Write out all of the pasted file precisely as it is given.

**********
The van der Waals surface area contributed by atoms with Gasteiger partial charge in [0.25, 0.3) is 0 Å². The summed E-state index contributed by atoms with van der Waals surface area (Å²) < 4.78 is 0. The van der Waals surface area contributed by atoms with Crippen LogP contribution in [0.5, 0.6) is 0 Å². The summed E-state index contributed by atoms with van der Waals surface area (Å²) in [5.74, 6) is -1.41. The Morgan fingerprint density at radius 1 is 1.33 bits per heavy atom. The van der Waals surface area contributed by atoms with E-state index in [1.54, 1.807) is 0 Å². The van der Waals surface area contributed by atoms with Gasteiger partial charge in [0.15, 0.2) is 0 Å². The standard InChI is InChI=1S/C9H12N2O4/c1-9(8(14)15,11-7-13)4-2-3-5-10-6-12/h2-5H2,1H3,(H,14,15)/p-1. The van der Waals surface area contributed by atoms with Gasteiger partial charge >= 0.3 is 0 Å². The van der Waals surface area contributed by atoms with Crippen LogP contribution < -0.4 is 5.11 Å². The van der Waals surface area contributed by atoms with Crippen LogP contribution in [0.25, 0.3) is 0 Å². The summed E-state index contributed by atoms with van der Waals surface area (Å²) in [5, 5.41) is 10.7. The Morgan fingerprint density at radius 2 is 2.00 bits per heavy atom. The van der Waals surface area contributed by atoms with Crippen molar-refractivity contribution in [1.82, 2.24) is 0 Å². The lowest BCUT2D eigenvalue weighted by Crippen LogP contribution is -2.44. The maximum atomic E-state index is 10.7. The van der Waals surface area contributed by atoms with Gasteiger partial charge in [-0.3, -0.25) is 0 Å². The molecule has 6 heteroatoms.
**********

The van der Waals surface area contributed by atoms with Gasteiger partial charge in [0.25, 0.3) is 0 Å². The summed E-state index contributed by atoms with van der Waals surface area (Å²) < 4.78 is 0. The van der Waals surface area contributed by atoms with Crippen LogP contribution in [0.5, 0.6) is 0 Å². The summed E-state index contributed by atoms with van der Waals surface area (Å²) in [5.74, 6) is -1.41. The Morgan fingerprint density at radius 1 is 1.33 bits per heavy atom. The van der Waals surface area contributed by atoms with E-state index in [1.54, 1.807) is 0 Å². The van der Waals surface area contributed by atoms with Gasteiger partial charge in [0.15, 0.2) is 0 Å². The standard InChI is InChI=1S/C9H12N2O4/c1-9(8(14)15,11-7-13)4-2-3-5-10-6-12/h2-5H2,1H3,(H,14,15)/p-1. The van der Waals surface area contributed by atoms with Gasteiger partial charge >= 0.3 is 0 Å². The van der Waals surface area contributed by atoms with Crippen LogP contribution < -0.4 is 5.11 Å². The van der Waals surface area contributed by atoms with Crippen LogP contribution in [0.25, 0.3) is 0 Å². The summed E-state index contributed by atoms with van der Waals surface area (Å²) in [5, 5.41) is 10.7. The Morgan fingerprint density at radius 2 is 2.00 bits per heavy atom. The van der Waals surface area contributed by atoms with Crippen molar-refractivity contribution in [1.82, 2.24) is 0 Å². The lowest BCUT2D eigenvalue weighted by Crippen LogP contribution is -2.44. The maximum atomic E-state index is 10.7. The van der Waals surface area contributed by atoms with Gasteiger partial charge in [-0.3, -0.25) is 0 Å². The molecule has 6 heteroatoms.